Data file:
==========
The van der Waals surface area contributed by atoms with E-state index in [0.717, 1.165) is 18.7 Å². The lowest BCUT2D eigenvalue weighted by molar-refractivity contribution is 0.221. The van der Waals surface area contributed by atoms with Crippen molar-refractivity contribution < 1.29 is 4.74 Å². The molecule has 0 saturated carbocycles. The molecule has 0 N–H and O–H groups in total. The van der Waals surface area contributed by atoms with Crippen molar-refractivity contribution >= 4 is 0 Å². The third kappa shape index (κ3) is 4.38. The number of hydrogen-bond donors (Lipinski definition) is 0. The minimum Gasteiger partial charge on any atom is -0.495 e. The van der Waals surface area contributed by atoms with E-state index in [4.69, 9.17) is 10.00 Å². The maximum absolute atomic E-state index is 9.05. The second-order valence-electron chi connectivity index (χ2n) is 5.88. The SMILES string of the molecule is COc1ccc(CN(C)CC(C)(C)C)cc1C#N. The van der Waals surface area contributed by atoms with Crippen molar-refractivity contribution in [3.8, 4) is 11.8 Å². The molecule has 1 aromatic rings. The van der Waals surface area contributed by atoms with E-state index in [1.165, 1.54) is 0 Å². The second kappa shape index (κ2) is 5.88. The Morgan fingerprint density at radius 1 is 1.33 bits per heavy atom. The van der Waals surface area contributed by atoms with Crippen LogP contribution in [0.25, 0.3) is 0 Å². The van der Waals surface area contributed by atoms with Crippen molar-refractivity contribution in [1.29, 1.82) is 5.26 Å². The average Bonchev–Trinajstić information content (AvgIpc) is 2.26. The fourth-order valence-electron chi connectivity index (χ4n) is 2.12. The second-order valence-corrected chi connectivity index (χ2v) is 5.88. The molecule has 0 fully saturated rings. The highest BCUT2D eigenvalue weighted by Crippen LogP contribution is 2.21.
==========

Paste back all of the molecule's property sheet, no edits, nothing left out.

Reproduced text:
The van der Waals surface area contributed by atoms with E-state index in [0.717, 1.165) is 18.7 Å². The lowest BCUT2D eigenvalue weighted by molar-refractivity contribution is 0.221. The van der Waals surface area contributed by atoms with Crippen molar-refractivity contribution < 1.29 is 4.74 Å². The molecule has 0 saturated carbocycles. The molecule has 0 N–H and O–H groups in total. The van der Waals surface area contributed by atoms with Crippen molar-refractivity contribution >= 4 is 0 Å². The third kappa shape index (κ3) is 4.38. The number of hydrogen-bond donors (Lipinski definition) is 0. The minimum Gasteiger partial charge on any atom is -0.495 e. The van der Waals surface area contributed by atoms with E-state index in [4.69, 9.17) is 10.00 Å². The maximum absolute atomic E-state index is 9.05. The second-order valence-electron chi connectivity index (χ2n) is 5.88. The SMILES string of the molecule is COc1ccc(CN(C)CC(C)(C)C)cc1C#N. The van der Waals surface area contributed by atoms with Crippen molar-refractivity contribution in [3.8, 4) is 11.8 Å². The molecule has 1 aromatic rings. The van der Waals surface area contributed by atoms with E-state index in [1.165, 1.54) is 0 Å². The second kappa shape index (κ2) is 5.88. The Morgan fingerprint density at radius 1 is 1.33 bits per heavy atom. The van der Waals surface area contributed by atoms with Crippen LogP contribution in [0.25, 0.3) is 0 Å². The van der Waals surface area contributed by atoms with Crippen molar-refractivity contribution in [1.29, 1.82) is 5.26 Å². The average Bonchev–Trinajstić information content (AvgIpc) is 2.26. The fourth-order valence-electron chi connectivity index (χ4n) is 2.12. The second-order valence-corrected chi connectivity index (χ2v) is 5.88. The molecule has 0 fully saturated rings. The highest BCUT2D eigenvalue weighted by Crippen LogP contribution is 2.21.